"The impact of the financial crisis will bring some sectors into a recession," said Claudia D'Arpizio, a Bain partner based in Milan and lead author of the study. "How much and how long depends on part on how companies react. The most resilient will be those with strong international and diversified brands."
The two key points for retailers are in the last statement. First, it's still possible to reach key global markets – sectors where spending is still happening and luxury goods are still freshly affordable in developing economies. Second, it's really important to have a diverse but relevant set of products that resonate with wealthy consumers. Despite difficulties with brand loyalty in the regular retail market, the luxury sector relies heavily on the continued presence of aspirational brands and the power of the name. Expect to see more ad campaigns and design elements focused on tradition and longstanding value. After all, is it any surprise that Ralph Lauren, whose original inspiration was a reassertion of preppy WASP cache, is most likely able to weather the storm?

Monogrammed Wellies and a bejeweled trenchcoat anyone? If that's too much, maybe just some bright yellow to ward off the rainy day blues.

Thursday, November 06, 2008

So What's Left in the Supermarket Basket?

In my usual market-defying fashion, I have spent the last few weeks shopping – yes, that’s right, shopping. In these economic times and everything. After all, what better way is there to avoid the mordant news, panicky marketing reports, and palpable fear of falling that emanates from every newspaper and web screen I open?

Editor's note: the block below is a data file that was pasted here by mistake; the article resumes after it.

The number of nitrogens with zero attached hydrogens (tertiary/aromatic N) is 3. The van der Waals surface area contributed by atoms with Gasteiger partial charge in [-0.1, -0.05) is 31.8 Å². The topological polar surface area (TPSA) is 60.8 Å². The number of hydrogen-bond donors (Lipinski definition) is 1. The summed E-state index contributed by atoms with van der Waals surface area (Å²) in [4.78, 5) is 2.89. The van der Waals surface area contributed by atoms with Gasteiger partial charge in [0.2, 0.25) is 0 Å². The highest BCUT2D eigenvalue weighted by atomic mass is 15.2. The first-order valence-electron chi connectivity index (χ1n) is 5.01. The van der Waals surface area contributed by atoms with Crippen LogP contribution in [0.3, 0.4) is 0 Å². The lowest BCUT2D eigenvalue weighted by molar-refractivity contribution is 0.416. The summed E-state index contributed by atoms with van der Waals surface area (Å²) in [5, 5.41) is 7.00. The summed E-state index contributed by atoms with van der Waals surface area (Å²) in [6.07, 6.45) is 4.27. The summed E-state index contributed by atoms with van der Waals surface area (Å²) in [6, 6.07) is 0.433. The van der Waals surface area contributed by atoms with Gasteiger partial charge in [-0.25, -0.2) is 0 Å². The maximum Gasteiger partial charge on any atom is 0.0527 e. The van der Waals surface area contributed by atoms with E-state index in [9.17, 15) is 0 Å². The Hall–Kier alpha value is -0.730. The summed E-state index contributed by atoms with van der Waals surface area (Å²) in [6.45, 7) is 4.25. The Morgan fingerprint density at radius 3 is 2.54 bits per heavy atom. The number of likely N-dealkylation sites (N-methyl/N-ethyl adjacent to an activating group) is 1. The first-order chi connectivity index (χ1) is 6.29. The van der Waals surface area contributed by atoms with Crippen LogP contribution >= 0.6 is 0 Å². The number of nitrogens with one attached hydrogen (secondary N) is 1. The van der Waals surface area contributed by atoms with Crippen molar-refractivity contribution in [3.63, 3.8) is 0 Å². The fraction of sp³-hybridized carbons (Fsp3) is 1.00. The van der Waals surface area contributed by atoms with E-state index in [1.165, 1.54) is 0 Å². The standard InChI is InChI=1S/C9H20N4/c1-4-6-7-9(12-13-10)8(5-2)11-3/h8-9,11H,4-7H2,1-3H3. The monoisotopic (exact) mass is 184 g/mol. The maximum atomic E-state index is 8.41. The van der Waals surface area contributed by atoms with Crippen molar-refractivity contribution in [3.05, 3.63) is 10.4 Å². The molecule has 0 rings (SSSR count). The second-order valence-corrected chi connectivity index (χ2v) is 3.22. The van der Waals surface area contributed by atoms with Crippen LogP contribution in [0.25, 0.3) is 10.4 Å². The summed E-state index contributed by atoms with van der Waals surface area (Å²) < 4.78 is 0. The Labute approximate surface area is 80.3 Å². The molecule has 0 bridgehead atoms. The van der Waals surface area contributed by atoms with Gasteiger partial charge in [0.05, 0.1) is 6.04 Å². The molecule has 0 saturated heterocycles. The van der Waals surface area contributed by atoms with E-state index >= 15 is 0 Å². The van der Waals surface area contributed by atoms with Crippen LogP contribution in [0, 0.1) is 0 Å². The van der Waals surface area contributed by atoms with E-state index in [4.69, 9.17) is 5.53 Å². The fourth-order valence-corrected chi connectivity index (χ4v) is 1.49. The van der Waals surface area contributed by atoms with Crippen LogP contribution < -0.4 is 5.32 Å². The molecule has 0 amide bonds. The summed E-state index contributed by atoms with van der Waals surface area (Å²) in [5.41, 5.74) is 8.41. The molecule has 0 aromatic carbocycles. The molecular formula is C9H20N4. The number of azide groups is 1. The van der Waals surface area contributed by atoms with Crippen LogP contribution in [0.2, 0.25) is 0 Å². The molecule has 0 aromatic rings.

I admit I had an excuse: a big upcoming event involving visitors from out of town, relatives staying over, and me cooking for the likes of 100 people. Nothing too out of the ordinary, but it is a bit odd to be celebrating in the midst of economic chaos. At the same time, it’s helpful for those in the business of watching the market to remember that weddings, bat mitzvahs, and births all keep happening and people keep eating.

Over the next few weeks I’m going to comment a bit about the kind of spending I observed in my own less-than-systematic retail excursions and compare that to the news that coming out of business and marketing research and media outlets.

One of my main forays in the last few weeks has been to grocery stores. I did the usual cart watching as I debated the kind of food I intended to cook for the horde of guests. In general, I still see the same amount of people in the supermarket aisles on the same days as I did prior to the big Wall Street meltdown. Eating well is still important, even if it's being re-defined.

Indeed, there are a lot less carts packed to the brim. Are people buying less? I think so. In my retail excursions I made some of my first-ever buying trips to one of those big discount clubs (you know the like: Sam’s Club and Costco being the most familiar) – and yes, the section of computer printers, pots and pans, dishwares, and other gadgetry were empty enough to drive a truck down the aisles. A few yards over in the laundry detergent and soda sections, though, and people were stocking up as usual. I asked one woman about her choice of a six jar package of tomato sauce and she said, “Well, I don’t use this kind normally, but it’s here, it’s cheap, it tastes pretty good, and there’s a lot of it.”